The Government-funded scheme provides grants towards the cost of converting vehicles to run on alternative fuels and from April 1 originally proposed to reduce the maximum grant available from 75% to 60% of the additional cost of buying a converted vehicle.
But under a new plan, a maximum grant of 70% will be offered to buyers of gas-powered cars. To calculate the exact level of grant available, PowerShift recommends the use of its internet grant calculator, and the calculations are certainly complicated.
In broadbrush terms, the greater the improvement in vehicle emissions by switching to gas, the greater the grant available.
Therefore, cars with Euro II standard engines that improve to Euro III on conversion receive grants worth 30% of the cost of conversion; improving to Euro IV levels increases the grant to 40%; while a maximum 50% grant is available for cutting emissions to 40% below Euro IV.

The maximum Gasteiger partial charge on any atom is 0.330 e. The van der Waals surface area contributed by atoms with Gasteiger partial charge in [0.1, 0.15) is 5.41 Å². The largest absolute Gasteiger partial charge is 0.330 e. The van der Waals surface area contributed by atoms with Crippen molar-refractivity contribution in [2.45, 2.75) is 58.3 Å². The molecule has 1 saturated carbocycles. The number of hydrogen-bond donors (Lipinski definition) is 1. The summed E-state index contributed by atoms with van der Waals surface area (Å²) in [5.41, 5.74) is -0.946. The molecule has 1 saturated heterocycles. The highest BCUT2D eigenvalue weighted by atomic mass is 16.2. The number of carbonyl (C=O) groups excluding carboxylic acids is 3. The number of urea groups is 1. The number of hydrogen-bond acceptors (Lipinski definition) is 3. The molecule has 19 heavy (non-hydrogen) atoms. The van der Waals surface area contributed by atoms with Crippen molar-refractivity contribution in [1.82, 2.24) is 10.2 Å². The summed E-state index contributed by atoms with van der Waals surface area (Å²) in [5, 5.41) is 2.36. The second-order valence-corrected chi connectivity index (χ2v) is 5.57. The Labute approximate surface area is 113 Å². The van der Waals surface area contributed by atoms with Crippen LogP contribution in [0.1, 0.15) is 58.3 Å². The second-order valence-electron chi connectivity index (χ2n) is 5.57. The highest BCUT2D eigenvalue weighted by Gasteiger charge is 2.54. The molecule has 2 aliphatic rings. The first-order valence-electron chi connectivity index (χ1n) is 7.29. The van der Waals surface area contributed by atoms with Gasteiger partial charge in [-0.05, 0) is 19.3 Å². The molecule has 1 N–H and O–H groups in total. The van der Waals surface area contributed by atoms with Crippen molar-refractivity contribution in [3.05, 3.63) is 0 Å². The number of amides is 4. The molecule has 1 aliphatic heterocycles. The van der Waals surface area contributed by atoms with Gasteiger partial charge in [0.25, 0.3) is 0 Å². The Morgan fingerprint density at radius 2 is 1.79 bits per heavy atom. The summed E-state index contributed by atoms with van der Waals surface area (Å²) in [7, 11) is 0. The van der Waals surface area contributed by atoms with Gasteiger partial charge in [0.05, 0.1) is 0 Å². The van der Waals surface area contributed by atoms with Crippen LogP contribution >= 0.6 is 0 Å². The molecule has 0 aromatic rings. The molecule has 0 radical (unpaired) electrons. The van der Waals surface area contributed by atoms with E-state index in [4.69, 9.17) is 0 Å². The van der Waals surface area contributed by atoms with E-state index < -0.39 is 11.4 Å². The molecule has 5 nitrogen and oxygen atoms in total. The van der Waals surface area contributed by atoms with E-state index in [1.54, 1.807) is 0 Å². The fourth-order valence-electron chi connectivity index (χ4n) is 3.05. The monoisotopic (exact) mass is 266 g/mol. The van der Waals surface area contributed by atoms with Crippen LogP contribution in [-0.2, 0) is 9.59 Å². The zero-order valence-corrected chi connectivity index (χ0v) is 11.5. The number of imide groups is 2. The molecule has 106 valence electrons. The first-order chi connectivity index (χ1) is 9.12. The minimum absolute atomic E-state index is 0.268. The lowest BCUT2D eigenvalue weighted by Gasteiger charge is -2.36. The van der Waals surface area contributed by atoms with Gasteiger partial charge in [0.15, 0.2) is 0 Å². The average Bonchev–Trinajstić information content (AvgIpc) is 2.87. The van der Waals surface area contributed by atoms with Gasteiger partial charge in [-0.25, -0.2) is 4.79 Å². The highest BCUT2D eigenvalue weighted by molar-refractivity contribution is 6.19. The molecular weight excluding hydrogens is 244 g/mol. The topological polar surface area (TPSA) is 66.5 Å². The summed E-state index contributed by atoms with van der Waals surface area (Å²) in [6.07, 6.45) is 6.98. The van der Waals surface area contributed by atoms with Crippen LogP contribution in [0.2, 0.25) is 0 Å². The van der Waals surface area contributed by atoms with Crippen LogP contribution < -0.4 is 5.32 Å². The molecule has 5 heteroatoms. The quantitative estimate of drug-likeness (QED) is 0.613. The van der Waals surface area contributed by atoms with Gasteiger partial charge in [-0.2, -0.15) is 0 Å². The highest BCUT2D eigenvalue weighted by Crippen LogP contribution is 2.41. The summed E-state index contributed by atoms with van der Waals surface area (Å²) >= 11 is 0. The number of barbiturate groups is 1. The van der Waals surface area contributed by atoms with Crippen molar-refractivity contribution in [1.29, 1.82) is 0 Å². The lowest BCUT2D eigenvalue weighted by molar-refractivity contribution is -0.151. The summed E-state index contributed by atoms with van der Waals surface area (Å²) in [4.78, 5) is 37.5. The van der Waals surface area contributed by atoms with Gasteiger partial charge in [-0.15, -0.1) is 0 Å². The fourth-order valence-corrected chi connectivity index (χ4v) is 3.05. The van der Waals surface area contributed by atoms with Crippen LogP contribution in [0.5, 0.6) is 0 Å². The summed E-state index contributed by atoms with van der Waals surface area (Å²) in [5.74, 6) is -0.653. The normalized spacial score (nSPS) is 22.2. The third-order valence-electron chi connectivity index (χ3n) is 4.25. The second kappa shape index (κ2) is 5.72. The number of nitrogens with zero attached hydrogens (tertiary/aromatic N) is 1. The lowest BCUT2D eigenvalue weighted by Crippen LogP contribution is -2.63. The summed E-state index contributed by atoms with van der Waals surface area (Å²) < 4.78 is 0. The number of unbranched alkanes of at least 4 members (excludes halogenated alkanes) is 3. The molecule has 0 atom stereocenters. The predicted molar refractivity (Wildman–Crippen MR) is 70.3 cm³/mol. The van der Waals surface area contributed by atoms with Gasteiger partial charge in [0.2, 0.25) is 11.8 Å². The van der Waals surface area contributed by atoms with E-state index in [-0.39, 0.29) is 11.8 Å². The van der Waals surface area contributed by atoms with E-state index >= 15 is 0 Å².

Newer engines receive smaller grants because they are already cleaner, so a Euro III engine qualifies for a grant of 30% of the cost of conversion for meeting Euro IV standards, and 40% for exceeding Euro IV by 40%. Euro IV engines receive grants worth only 30% of the cost of conversion for beating Euro IV emission standards by 40%.
Additionally, buying a converted car directly from a manufacturer or converting new cars and vans using a manufacturer approved converter gains an extra 20% grant, and there is a further 10% grant if the conversion is type-approved.
For example, the Volvo S60 bi-fuel meets Euro IV standards when running on petrol and on conversion to gas improves on Euro IV by more than 40% (PowerShift Band 4). It therefore qualifies for a 30% grant, plus the extra 20% as a car supplied directly by a manufacturer, and as the conversion has been type- approved the car qualifies for an extra 10%, giving a total grant of 60%.
The 70% grant level is achievable only for fleets converting vehicles from Euro III standard.